As a young school student, maybe around the age of 11, I often wondered what I was supposed to think about when I prayed. I thought of asking a priest if I should picture the words of the prayers, as if I was imagining them written across a chalkboard . . . or, should I be thinking of something else? Jesus’ face perhaps?
What strikes me about this memory the most are not the questions I had, but the fact that I did not think of asking my parents those questions. My faith is the greatest gift my parents gave me. They taught me to pray before meals, before I went to sleep at night, to go to Mass every Sunday, to pray the Rosary, participate in the Sacraments, and so on. Yet, I did not think of asking them how to pray. Perhaps if I saw a book laying around called “77 Ways to Pray with Your Kids“, it would have hit me – hey, ask mom or dad, she (or he) bought that book! Maybe.
Praying with a 3 year old
At this point in my life, I a am still in motherhood bootcamp. My oldest and only (so far) is a very active 3 year old. He is starting to say the prayers he hears my husband and I pray, but I use the term “say” loosely. When he prays “Bless Us, O Lord” or the “Our Father” I think we can identify about five English (or any human language) words. In short, he has absolutely no idea what he is saying.
How 77 Ways to Pray helps
By page 19 of “77 Ways to Pray . . .” the author, Jerry Windley-Daoust, had both assured me that I was doing some things right and gave me a handful of ideas that would help me work with the Holy Spirit and guide my son to a closer relationship with Jesus. Windley-Daoust also provides awesome ideas including craft or craft-like projects (table triangles, placemats, paper prayer chains and thanksgiving murals to name a few) and really provides approaches for all age groups and attention spans. The book focuses on three main age groups (3+, 7+ and 13+) but also includes baby prayers and really enriches the reader as well. When I almost drew pictures of hearts on the page that collaborated prayer and chore time, I knew he had walked a mile in my shoes. As a stay-at-home parent, the author experienced the old adage “necessity is the mother of invention” and came up with many ways to truly be his children’s first teacher. The brevity of the book makes it easy to use as a reference, but also recommends other works to refer to on the journey to nourish your child’s soul.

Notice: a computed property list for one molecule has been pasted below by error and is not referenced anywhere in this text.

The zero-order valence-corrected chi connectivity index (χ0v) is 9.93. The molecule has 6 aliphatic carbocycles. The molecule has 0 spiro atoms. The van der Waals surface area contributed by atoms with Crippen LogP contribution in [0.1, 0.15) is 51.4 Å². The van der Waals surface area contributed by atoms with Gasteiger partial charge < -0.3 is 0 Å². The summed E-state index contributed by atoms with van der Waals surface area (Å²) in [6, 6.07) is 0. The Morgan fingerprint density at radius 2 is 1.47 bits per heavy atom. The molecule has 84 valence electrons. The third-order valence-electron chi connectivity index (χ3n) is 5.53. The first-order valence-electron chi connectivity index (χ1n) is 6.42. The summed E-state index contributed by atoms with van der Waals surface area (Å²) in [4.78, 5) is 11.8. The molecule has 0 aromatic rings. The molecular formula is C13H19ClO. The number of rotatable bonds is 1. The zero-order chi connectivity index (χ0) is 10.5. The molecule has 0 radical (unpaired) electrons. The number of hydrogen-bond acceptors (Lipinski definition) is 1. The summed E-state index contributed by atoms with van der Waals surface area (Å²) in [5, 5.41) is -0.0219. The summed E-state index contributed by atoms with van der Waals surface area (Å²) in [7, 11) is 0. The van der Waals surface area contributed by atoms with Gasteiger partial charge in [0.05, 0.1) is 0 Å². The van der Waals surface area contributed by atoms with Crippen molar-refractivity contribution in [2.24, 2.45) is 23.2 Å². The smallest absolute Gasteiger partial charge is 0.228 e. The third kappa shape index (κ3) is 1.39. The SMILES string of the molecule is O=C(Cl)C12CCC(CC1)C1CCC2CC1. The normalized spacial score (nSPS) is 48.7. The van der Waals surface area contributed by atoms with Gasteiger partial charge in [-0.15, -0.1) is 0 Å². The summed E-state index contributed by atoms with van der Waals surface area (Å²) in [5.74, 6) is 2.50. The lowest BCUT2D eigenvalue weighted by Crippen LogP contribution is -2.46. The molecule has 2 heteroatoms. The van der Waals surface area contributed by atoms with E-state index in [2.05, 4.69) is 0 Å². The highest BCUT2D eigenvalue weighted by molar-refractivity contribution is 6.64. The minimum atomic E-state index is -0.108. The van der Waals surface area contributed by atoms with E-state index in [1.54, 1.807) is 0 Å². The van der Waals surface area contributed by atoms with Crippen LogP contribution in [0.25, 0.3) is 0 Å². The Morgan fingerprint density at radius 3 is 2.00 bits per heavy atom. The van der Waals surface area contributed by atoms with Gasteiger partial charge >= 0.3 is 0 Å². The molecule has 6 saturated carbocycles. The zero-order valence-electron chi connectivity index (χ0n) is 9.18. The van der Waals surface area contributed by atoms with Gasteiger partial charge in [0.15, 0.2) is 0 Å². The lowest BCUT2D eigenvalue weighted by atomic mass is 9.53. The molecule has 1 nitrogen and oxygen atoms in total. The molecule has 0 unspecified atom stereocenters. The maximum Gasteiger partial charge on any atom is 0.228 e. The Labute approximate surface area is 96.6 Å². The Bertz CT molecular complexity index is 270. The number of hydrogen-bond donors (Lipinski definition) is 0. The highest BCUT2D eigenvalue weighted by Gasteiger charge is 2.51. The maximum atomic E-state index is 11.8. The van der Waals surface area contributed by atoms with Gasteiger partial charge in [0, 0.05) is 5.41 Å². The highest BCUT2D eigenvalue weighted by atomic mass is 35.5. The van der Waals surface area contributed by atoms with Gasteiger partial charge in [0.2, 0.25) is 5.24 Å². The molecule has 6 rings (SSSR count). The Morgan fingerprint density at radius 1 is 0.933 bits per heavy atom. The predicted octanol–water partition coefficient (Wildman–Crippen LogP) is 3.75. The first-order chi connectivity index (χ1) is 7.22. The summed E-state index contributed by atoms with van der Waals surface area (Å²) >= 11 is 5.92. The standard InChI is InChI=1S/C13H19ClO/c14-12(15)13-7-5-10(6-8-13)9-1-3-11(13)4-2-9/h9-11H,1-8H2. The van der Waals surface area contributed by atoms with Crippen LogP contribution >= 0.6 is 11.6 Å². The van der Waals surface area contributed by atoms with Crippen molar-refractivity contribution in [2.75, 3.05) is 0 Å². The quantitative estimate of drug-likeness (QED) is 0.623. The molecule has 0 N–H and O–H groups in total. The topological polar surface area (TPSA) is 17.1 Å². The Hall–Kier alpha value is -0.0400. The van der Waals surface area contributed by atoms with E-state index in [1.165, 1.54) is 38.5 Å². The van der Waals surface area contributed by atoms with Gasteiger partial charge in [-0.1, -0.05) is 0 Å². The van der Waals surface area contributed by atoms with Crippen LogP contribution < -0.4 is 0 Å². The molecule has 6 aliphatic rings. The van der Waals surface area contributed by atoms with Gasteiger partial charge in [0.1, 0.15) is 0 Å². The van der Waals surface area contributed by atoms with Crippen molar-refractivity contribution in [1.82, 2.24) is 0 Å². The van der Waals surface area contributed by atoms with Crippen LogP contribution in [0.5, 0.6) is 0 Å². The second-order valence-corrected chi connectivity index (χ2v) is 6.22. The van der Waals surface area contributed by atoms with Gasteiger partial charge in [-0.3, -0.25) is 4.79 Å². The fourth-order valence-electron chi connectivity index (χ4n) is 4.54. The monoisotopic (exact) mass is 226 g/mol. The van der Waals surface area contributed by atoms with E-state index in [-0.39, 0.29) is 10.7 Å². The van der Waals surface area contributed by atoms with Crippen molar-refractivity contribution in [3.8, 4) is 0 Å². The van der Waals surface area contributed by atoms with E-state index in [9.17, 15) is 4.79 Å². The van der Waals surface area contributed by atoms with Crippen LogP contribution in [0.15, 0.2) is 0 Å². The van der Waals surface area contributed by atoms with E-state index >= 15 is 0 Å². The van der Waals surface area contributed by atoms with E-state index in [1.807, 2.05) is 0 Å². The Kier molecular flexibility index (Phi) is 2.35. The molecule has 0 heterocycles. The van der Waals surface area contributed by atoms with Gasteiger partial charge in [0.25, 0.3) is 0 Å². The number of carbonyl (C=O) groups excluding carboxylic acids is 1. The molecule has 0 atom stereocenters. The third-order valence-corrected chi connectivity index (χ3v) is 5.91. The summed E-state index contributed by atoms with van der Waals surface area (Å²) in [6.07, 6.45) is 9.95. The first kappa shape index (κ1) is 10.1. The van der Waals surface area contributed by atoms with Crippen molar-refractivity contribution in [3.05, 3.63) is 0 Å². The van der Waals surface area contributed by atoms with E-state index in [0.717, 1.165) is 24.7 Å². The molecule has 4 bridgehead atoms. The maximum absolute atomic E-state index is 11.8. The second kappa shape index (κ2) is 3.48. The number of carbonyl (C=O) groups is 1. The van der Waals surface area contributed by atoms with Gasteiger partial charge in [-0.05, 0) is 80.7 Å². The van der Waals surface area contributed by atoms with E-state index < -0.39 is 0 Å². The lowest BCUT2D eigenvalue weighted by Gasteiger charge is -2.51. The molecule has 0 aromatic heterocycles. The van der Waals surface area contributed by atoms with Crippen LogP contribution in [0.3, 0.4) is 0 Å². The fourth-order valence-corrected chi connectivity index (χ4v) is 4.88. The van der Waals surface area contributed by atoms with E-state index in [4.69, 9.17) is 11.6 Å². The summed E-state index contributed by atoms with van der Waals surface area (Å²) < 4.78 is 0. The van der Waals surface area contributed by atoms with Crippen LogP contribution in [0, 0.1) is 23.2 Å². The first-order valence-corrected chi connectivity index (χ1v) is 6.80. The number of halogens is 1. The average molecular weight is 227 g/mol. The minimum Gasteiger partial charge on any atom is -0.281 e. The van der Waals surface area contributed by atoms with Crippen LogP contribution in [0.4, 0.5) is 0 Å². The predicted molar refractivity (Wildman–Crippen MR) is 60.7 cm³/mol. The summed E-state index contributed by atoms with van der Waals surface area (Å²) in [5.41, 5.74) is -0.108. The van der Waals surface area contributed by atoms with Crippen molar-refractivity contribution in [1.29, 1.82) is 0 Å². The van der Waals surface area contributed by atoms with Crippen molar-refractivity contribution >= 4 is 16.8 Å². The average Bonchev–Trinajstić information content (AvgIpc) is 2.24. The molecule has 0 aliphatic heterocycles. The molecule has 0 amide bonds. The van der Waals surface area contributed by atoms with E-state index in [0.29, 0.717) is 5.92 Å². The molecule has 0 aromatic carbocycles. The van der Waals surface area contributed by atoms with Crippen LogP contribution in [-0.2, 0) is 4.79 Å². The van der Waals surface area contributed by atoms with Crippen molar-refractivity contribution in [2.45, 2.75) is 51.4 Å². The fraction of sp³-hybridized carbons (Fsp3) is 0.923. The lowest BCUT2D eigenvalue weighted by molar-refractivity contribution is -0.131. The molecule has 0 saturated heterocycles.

As a practicing Catholic I found the book to even provide a few new lessons on my own spiritual journey. Even though I was educated in Catholic schools from first grade to graduate school, I had never heard the term Lectio Divina and was compelled to look it up. I was also extremely impressed with how rooted in Scripture so many activities were. I found myself visualizing ways to incorporate short prayers found in the Bible to connect with a teenager. For example, as a runner, I know a cross country race is extremely nerve wracking. How awesome would it be to find “I can do all things through him who strengthens me” Philippians 4:13 left by your mom or dad in your lunch or sports bag before a meet. My point is, the book not only offers great ideas, but also stimulates more ideas in the reader.
Although the work gives great advice for any Christian family to use, the work stresses the importance of the Sacraments and the challenges that come along with them. Although I am sure many Christian families have to find a way to reach the teen that no longer wants to go to church on Sunday, Catholics have the added challenge of, “why can’t I just ask God for forgiveness directly”. 77 Ways gives suggestions on how to deal with these unique, but common, questions.
There are also small pieces of advice that I absolutely love in this book. For example, “walk to Mass”. I remember complaining when we walked as a family growing up. But, how much does a walk calm a soul – or allow a little one to burn off energy? It’s meditative. Another reminder that Eucharistic adoration is better to attend for ten minutes than no minutes at all. From “God’s mailbox” to a prayer journal, having this book is just one tool that will help parents who truly desire to nurture the souls in which God has entrusted them.
Now that I have read the book . . .
I’m excited to make a visit to adoration today (although it will only be 10 minutes), look into the prayer apps that “77 Ways to Pray . . .” recommends, and really start considering the prayer rug suggestion for my “constant ants-in-pants” son! Having this book as a reference will really help our family through the years.